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01.12.2019 | Research article | Ausgabe 1/2019 Open Access

BMC Public Health 1/2019

Office workers’ experiences of attempts to reduce sitting-time: an exploratory, mixed-methods uncontrolled intervention pilot study

Zeitschrift:
BMC Public Health > Ausgabe 1/2019
Autoren:
Stephen Dewitt, Jennifer Hall, Lee Smith, John P. Buckley, Stuart J. H. Biddle, Louise Mansfield, Benjamin Gardner
Wichtige Hinweise

Electronic supplementary material

The online version of this article (https://​doi.​org/​10.​1186/​s12889-019-7196-0) contains supplementary material, which is available to authorized users.

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Abstract

Background

Office workers typically sit for most of the workday, which has been linked to physical and mental ill-health and premature death. This mixed-methods study sought to identify barriers and facilitators to reducing sitting and increasing standing among office workers who received an intervention prototype (the ‘ReSiT [Reducing Sitting Time] Study’). The intervention comprised a sit-stand workstation and tailored advice to enhance motivation, capability and opportunity to displace sitting with standing.

Methods

Twenty-nine UK university office workers (aged ≥18y, working ≥3 days per week, most time spent at a seated desk) participated in a 13-week uncontrolled study. They were initially monitored for one-week. In a subsequent face-to-face consultation, participants received sitting time feedback from a prior one-week monitoring period, and selected from a set of tailored sitting-reduction techniques. Quantitative data comprising sitting, standing and stepping time, which were objectively monitored for 7 consecutive days across three post-intervention timepoints, were descriptively analysed. Qualitative data, from semi-structured interviews conducted at 1, 6 and 12-weeks post-intervention, were thematically analysed.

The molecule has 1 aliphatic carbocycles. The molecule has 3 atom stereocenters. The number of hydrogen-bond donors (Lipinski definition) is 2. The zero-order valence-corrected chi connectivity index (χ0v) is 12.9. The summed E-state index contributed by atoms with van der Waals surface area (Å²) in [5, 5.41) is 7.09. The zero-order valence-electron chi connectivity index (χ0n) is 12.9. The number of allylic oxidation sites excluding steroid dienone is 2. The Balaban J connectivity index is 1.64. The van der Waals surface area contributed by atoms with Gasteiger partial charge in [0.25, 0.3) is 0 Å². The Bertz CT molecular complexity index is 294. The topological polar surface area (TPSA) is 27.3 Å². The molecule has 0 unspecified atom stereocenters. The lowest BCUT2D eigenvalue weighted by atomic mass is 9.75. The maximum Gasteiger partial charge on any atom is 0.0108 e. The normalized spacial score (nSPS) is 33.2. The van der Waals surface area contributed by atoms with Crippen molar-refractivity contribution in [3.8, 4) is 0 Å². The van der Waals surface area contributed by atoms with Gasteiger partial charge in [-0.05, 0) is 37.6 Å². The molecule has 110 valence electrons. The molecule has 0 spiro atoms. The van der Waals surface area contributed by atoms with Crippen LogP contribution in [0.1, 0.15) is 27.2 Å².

Results

Compared to baseline, mean sitting time decreased at weeks 1, 6 and 12 by 49.7mins, 118.2mins, and 109.7mins respectively. Despite prior concerns about colleagues’ reactions to standing, many reported encouragement from others, and standing could be equally conducive to social interaction or creating private, personal space. Some perceived less cognitively-demanding tasks to be more conducive to standing, though some found standing offered a valued break from challenging tasks. Participants prioritised workload over sitting reduction and were more likely to stand after rather than during work task completion. Temporary context changes, such as holidays, threatened to derail newfound routines.

Conclusions

Our findings emphasise the importance of understanding workers’ mental representations of their work, and the social functions of sitting and standing in the workplace. Workplace intervention developers should incorporate a pre-intervention sitting time monitoring period, encourage workers to identify personally meaningful tasks and cues for standing, and build organisational support for sitting-reduction. We will use these insights to refine our intervention for self-administered delivery.

Trial registration

ISRCTN29395780 (registered 21 November 2016).
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